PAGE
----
The Installable File System (IFS) is a filesystem API in MS-DOS/PC DOS 4.x, IBM OS/2 and Microsoft Windows that enables the operating system to recognize and load drivers for file systems.


When IBM and Microsoft were co-developing OS/2, they realized that the FAT file system did not offer some of the features modern OSes would require, and Microsoft began developing the High Performance File System (HPFS), codenamed Pinball.

Instead of coding it inside the kernel, as FAT was, Microsoft developed a "driver-based" filesystem API that could allow them and other developers to add new filesystems to the kernel without needing to modify it.

When Microsoft stopped working on OS/2, IBM continued using the IFS interface and Microsoft implemented a similar one in Windows NT.


IFS in DOS 4.x

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IFS in OS/2

The IFS provided a basic and powerful interface for programming filesystems. It was introduced in 1989 in OS/2 1.20, along with the HPFS filesystem.

Filesystem drivers executed in kernel-space (ring 0) and are divided in four principal pieces: microIFS, miniIFS, IFS, helpers.

Only the IFS and the filesystem code itself is required and it is loaded via an "IFS=" statement in the CONFIG.SYS file. It is a NE 16-bit dynamically loaded library. No matter if it is a 32-bit OS/2 (2.0 and newer), the IFS is always 16-bit (although extraofficially you can make a 32-bit IFS).

The microIFS is a piece of code that loads in memory the kernel and the miniIFS and jumps to kernel execution. It is usually in the boot portion of the filesystem.

The miniIFS is a piece of code that is called by the kernel to load the first IFS statement that appears in the CONFIG.SYS file, so the first IFS statement must be the boot's filesystem for the system to be able to boot.

The helpers are 16-bit (for OS/2 1.x) or 32-bit (for OS/2 2.x and up), are executed in user-space (ring 3) and contain the code used for typical filesystem maintenance, and are called by CHKDSK and FORMAT utilities.

This four-piece scheme allowed developers to dynamically add a new bootable filesystem, as the ext2 driver for OS/2 demonstrated.

CD-ROM filesystem driver (ISO 9660) was added in OS/2 2.0, UDF was added in OS/2 4.0 and JFS was added in OS/2 4.5. ArcaOS, the latest packaging of OS/2, has a number of filesystem drivers available, including FAT32.[1] There was also an official 32-bit HPFS IFS, called HPFS386 that improved performance and added some features, like variable size cache and Access Control Lists, and was available only in certain OS/2 server editions. The FAT filesystem was never removed from the kernel and officially never an IFS, although there are FAT IFS that added features like long file names (LFNs), FAT32 support, etc.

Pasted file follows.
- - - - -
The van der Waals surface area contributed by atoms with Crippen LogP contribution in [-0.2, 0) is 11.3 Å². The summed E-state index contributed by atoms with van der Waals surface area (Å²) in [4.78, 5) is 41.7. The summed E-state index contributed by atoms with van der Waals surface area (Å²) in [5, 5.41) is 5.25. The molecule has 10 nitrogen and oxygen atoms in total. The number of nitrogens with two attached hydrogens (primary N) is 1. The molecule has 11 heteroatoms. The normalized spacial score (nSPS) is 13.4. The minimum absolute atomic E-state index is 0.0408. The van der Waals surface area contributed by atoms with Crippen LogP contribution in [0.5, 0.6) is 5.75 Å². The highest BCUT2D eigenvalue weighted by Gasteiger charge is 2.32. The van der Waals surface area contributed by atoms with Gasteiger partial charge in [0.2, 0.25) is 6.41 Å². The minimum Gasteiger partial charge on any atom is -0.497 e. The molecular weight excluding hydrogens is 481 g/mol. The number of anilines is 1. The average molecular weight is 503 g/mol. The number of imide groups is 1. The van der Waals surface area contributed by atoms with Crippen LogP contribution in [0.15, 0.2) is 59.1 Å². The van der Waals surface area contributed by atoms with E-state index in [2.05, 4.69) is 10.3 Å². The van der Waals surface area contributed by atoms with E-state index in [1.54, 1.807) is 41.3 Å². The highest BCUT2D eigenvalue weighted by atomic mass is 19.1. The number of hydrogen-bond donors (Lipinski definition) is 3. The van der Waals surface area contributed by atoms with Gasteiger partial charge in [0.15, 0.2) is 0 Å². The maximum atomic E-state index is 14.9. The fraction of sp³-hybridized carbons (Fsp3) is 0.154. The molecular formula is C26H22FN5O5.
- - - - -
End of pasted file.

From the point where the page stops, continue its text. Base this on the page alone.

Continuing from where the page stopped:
Network file-sharing protocols like NFS and SMB are also implemented using IFS, and the IFS interface never changed.

IFS in Windows 3.11 and 9x

IFSHLP.SYS (the Installable File System Helper) is an MS-DOS device driver that was first released as part of Microsoft Windows for Workgroups 3.11. It enables native 32-bit file access in Windows 386 Enhanced Mode by bypassing the 16-bit DOS API and ensuring that no other real mode driver intercepts INT 21h calls.

The protected mode counterpart of IFSHLP.SYS is IFSMGR.386 in Windows 3.11 and IFSMGR.VXD in Windows 95 and Windows 98. [2][3]

IFS in Windows NT

The IFS API is part of the Windows Driver Kit.

When Microsoft stopped developing OS/2 and concentrated on what was then called OS/2 NT, they took the IFS ideas with it, along with the HPFS filesystem.

Instead of being a four-piece scheme, NT IFS was redesigned into a two-piece scheme. microIFS and miniIFS were removed from the scheme. IFS and helpers remain as the same, but later, in Windows NT 4.0, a defragmentation helper (DEFRAG) was added. Microsoft's original NTLDR was coded for loading the NT kernel from FAT, HPFS or NTFS, but subsequent versions dropped HPFS support. All of the drivers and helpers became 32-bit PE executables. The FAT file system was moved out of the Kernel to an IFS and was heavily optimized for performance, taking advantage of the 32-bit processing capabilities (being called FASTFAT).

Original Windows NT 3.1 incorporated FAT, HPFS (Pinball) and the newly created NTFS drivers, along with a new and improved CD-ROM filesystem driver that incorporated long file names using the Microsoft Joliet filesystem.

Windows NT 3.51 added per-file compression to NTFS and to the IFS interface. In Windows NT 4.0 HPFS was removed. In Windows 2000 FASTFAT was updated to support FAT32 and UDF was added.

Windows 2000 modified the IFS interface to add per-file encryption.

Network file-sharing protocols and antivirus are also implemented using IFS 'file system filter' drivers which intercept file I/O operations.[4]

Apple started including read only HFS+ drivers in Mac OS X 10.6's version of Boot Camp[5] for use in Windows XP, Windows Vista, and Windows 7.

Further reading

See also